Editorial Fiction at the Wall Street Journal
Posted June 20, 2008
If the Supreme Court decides to review the case of high intensity Navy sonar, as the Wall Street Journal yesterday urged, it will do well to ignore the Journal’s error-riddled editorial (“Judge Ahab and the Whales,” June 19). There is nothing “speculative” about the serious harm caused by sonar, as the Navy itself concedes. Though the harm that can be reduced by training with common sense safeguards, the Navy has refused, even in the face of overwhelming evidence linking mass whale mortalities to sonar exposure – a link characterized as “completely convincing” by the Navy’s own consultants.
Nor is there anything “activist” in the decisions of every federal court that has considered the Navy’s sonar training practices, concluding without exception that the Navy is not above the law and that, when it tests and trains with sonar, it can and must do so in an environmentally responsible manner. In the case up for review, the trial and appellate courts found that the Navy has repeatedly violated the law, that its own limited mitigation is “woefully inadequate,” and that the Navy can do a better job of protecting the health of our oceans without in any way compromising the Navy’s sonar training.
There is no question that sonar can injure and kill whales and dolphins. In fact, according to the Navy’s own conservative estimate, sonar exercises now underway in Southern California waters will significantly disturb or injure an estimated 170,000 marine mammals, including causing permanent injury to more than 450 whales and temporary hearing impairment in at least 8,000 whales – an injury that increases the risks of attack by predators. Again, those aren’t wild accusations by sandal-clad environmentalists – those are the estimates of the U.S. Navy in its official “Environmental Assessment” of the exercise.
Yet when they talk to the press, Navy officials still try to obscure the issue, casting doubt on whether sonar actually harms marine mammals. Take this recent statement by Capt. Scott Gureck, a spokesman for the Pacific Fleet: “There’s no scientific proof that sonar by itself has ever directly killed or injured whales or other marine mammals.”
That’s right: water and ships also were involved, and the direct cause of death was internal bleeding.
Any hope that we could put aside the tortured semantics and focus on a solution went out the window in January when the Navy ran to President Bush for help. As many know by now, the Bush Administration issued two “emergency” waivers, one signed by the President himself, purporting to exempt the Navy from basic environmental laws in the interests of national security.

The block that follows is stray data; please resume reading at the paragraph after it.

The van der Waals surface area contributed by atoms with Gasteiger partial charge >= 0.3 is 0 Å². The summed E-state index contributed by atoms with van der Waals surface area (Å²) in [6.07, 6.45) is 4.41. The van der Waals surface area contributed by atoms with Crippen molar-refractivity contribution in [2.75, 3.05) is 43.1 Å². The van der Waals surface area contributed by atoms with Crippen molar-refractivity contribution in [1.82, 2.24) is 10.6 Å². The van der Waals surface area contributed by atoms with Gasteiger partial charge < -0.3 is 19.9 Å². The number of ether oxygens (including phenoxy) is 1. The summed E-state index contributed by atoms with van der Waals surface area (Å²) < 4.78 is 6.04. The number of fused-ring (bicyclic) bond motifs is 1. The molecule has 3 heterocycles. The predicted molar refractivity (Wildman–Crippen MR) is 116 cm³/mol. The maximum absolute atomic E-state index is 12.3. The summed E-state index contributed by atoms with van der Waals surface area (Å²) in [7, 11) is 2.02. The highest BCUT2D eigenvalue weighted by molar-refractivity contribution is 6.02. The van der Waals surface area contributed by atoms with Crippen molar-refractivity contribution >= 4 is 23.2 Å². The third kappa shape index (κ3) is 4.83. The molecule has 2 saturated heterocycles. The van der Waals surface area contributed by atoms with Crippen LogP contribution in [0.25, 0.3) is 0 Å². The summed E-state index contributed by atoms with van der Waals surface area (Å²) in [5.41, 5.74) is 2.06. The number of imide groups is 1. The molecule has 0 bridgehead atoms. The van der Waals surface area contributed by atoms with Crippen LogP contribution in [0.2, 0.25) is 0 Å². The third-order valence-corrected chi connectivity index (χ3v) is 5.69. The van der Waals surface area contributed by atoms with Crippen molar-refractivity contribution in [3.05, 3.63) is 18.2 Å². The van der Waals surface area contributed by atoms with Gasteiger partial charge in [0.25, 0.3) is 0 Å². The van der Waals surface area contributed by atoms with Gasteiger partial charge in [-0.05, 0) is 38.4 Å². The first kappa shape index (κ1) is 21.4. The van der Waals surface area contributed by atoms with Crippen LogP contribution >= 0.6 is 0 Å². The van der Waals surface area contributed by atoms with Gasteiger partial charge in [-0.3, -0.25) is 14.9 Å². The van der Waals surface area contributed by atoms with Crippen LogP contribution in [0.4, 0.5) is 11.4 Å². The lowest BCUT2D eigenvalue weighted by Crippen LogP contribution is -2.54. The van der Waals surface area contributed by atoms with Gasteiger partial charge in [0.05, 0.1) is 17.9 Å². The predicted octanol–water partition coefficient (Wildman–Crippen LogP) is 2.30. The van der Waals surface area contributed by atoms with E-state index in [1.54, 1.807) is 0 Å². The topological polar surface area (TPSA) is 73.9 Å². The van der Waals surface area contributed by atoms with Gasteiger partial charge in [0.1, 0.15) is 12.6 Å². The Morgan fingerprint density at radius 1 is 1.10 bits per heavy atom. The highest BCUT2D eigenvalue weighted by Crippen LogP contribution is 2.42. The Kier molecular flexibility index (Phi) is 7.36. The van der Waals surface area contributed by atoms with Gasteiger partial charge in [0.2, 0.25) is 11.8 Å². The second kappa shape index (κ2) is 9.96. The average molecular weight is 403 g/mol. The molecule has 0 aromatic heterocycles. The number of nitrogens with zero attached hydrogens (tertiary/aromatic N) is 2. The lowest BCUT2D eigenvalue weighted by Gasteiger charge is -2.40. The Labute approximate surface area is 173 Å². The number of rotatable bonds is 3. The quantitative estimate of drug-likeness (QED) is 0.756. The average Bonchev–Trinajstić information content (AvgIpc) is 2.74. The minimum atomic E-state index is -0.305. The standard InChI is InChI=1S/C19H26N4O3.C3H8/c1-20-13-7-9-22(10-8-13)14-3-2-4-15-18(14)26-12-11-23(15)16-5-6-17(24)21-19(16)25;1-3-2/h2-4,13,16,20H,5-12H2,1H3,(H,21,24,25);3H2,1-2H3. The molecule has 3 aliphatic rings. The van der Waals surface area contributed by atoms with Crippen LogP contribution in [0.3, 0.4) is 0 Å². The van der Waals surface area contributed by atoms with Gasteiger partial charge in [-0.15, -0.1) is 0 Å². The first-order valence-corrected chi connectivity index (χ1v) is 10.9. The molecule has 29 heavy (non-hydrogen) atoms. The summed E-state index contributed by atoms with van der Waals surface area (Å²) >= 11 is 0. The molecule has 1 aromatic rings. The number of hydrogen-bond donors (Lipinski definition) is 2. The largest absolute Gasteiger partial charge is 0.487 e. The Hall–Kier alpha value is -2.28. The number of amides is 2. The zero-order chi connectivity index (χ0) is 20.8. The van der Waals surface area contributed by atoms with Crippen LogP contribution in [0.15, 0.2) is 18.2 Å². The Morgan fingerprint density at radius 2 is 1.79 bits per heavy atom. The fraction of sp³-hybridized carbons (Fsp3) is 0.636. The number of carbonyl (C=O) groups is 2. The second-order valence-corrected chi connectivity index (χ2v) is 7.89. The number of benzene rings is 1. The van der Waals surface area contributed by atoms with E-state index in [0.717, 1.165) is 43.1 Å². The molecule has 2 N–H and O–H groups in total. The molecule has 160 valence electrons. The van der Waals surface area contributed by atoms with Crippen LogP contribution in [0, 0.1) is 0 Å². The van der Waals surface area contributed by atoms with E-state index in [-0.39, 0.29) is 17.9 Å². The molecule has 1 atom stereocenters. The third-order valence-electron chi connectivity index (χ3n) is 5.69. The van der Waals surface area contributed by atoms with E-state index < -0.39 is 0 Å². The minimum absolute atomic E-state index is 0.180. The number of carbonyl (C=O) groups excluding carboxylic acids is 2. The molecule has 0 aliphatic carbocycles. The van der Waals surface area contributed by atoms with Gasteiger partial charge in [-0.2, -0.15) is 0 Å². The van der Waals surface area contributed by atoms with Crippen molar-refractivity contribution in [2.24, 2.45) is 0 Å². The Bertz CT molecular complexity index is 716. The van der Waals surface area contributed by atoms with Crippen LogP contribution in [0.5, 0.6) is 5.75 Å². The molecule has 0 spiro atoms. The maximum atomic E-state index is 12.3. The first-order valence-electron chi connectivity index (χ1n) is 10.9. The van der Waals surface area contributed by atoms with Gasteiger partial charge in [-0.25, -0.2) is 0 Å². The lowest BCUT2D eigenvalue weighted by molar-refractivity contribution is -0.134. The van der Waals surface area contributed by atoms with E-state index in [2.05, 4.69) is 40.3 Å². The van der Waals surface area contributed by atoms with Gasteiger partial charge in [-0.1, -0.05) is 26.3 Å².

The irony is that if any emergency exists, it was created by the Navy itself, which month after month stubbornly failed to comply with environmental laws as it planned the sonar training exercises in question. Since when does failure to comply a law excuse one from complying with the law? That just doesn’t make sense. Nor does the President’s attempt to cast this controversy as an issue of national security.
Does the Navy need to train with sonar? We have never argued otherwise because the Navy has determined that mid-frequency active sonar is a critical tool for defending our ships, sailors and marines from underwater threats.
That doesn’t mean national security is jeopardized when a court orders the Navy to train in an environmentally responsible manner. The Army doesn’t train riflemen on crowded city streets, and the Air Force doesn’t practice bombing sorties over national parks. Why shouldn’t the Navy take common sense precautions when training with sonar in rich marine mammal habitat?
To be fair, the Navy has in the past adopted a number of procedures (albeit under legal pressure from conservationists) to reduce harm to whales. But the Navy has inexplicably abandoned those procedures for its southern California training exercises. After being ordered by a federal court to do more, the Navy asked the White House to excuse it from those common sense requirements -- for example, the requirement that it avoid areas where large numbers of marine mammal are known to be, and temporarily shut down active sonar when marine mammals are detected within 2000 meters of a sonar source.
The alternative, of course, is to knowingly assault these sound-sensitive creatures at close range with ear-splitting, hemorrhage-inducing noise. Whales shouldn’t have to suffer and die for the sake of convenience, and when it comes down to it, that’s really what we’re talking about.
Is reducing sonar harm to whales and dolphins an inconvenience? Perhaps. But the courts have repeatedly ruled that environmental planning to reduce the avoidable infliction of harm to marine life is required by our most basic environmental laws – laws that reflect our collective moral sense that the natural world warrants our respect and stewardship.
It is, after all, our world, too.
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